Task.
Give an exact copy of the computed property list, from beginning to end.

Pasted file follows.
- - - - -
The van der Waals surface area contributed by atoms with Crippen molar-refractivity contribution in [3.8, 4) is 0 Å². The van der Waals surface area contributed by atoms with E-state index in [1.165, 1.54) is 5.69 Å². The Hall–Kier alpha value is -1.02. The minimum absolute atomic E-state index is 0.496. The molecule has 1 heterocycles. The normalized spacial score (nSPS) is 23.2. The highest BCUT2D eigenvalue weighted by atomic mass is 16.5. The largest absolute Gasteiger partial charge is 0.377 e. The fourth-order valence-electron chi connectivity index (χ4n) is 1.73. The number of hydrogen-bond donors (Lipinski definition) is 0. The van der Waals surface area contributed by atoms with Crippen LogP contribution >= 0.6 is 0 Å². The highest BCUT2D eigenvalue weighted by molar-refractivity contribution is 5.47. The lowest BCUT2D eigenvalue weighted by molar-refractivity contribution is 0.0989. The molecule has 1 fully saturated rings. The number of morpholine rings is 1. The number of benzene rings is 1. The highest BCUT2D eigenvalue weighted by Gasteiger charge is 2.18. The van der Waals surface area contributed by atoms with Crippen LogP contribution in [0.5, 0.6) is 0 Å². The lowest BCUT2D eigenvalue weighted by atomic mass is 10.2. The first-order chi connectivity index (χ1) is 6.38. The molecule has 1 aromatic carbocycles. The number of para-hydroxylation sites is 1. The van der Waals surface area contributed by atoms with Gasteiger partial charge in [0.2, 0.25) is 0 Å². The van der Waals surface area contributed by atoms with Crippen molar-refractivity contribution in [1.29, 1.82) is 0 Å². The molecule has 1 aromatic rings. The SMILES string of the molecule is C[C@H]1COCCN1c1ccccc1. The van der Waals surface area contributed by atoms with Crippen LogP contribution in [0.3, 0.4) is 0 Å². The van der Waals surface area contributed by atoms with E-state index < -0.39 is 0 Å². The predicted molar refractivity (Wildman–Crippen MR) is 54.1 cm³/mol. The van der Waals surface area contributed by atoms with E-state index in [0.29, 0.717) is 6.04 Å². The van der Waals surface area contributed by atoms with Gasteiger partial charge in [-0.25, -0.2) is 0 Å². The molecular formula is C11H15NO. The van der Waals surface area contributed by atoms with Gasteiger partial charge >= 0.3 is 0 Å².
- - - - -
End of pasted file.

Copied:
The van der Waals surface area contributed by atoms with Crippen molar-refractivity contribution in [3.8, 4) is 0 Å². The van der Waals surface area contributed by atoms with E-state index in [1.165, 1.54) is 5.69 Å². The Hall–Kier alpha value is -1.02. The minimum absolute atomic E-state index is 0.496. The molecule has 1 heterocycles. The normalized spacial score (nSPS) is 23.2. The highest BCUT2D eigenvalue weighted by atomic mass is 16.5. The largest absolute Gasteiger partial charge is 0.377 e. The fourth-order valence-electron chi connectivity index (χ4n) is 1.73. The number of hydrogen-bond donors (Lipinski definition) is 0. The van der Waals surface area contributed by atoms with Crippen LogP contribution >= 0.6 is 0 Å². The highest BCUT2D eigenvalue weighted by molar-refractivity contribution is 5.47. The lowest BCUT2D eigenvalue weighted by molar-refractivity contribution is 0.0989. The molecule has 1 fully saturated rings. The number of morpholine rings is 1. The number of benzene rings is 1. The highest BCUT2D eigenvalue weighted by Gasteiger charge is 2.18. The van der Waals surface area contributed by atoms with Crippen LogP contribution in [0.5, 0.6) is 0 Å². The lowest BCUT2D eigenvalue weighted by atomic mass is 10.2. The first-order chi connectivity index (χ1) is 6.38. The molecule has 1 aromatic carbocycles. The number of para-hydroxylation sites is 1. The van der Waals surface area contributed by atoms with Gasteiger partial charge in [0.2, 0.25) is 0 Å². The van der Waals surface area contributed by atoms with Crippen molar-refractivity contribution in [1.29, 1.82) is 0 Å². The molecule has 1 aromatic rings. The SMILES string of the molecule is C[C@H]1COCCN1c1ccccc1. The van der Waals surface area contributed by atoms with Crippen LogP contribution in [0.3, 0.4) is 0 Å². The van der Waals surface area contributed by atoms with E-state index < -0.39 is 0 Å². The predicted molar refractivity (Wildman–Crippen MR) is 54.1 cm³/mol. The van der Waals surface area contributed by atoms with E-state index in [0.29, 0.717) is 6.04 Å². The van der Waals surface area contributed by atoms with Gasteiger partial charge in [-0.25, -0.2) is 0 Å². The molecular formula is C11H15NO. The van der Waals surface area contributed by atoms with Gasteiger partial charge >= 0.3 is 0 Å².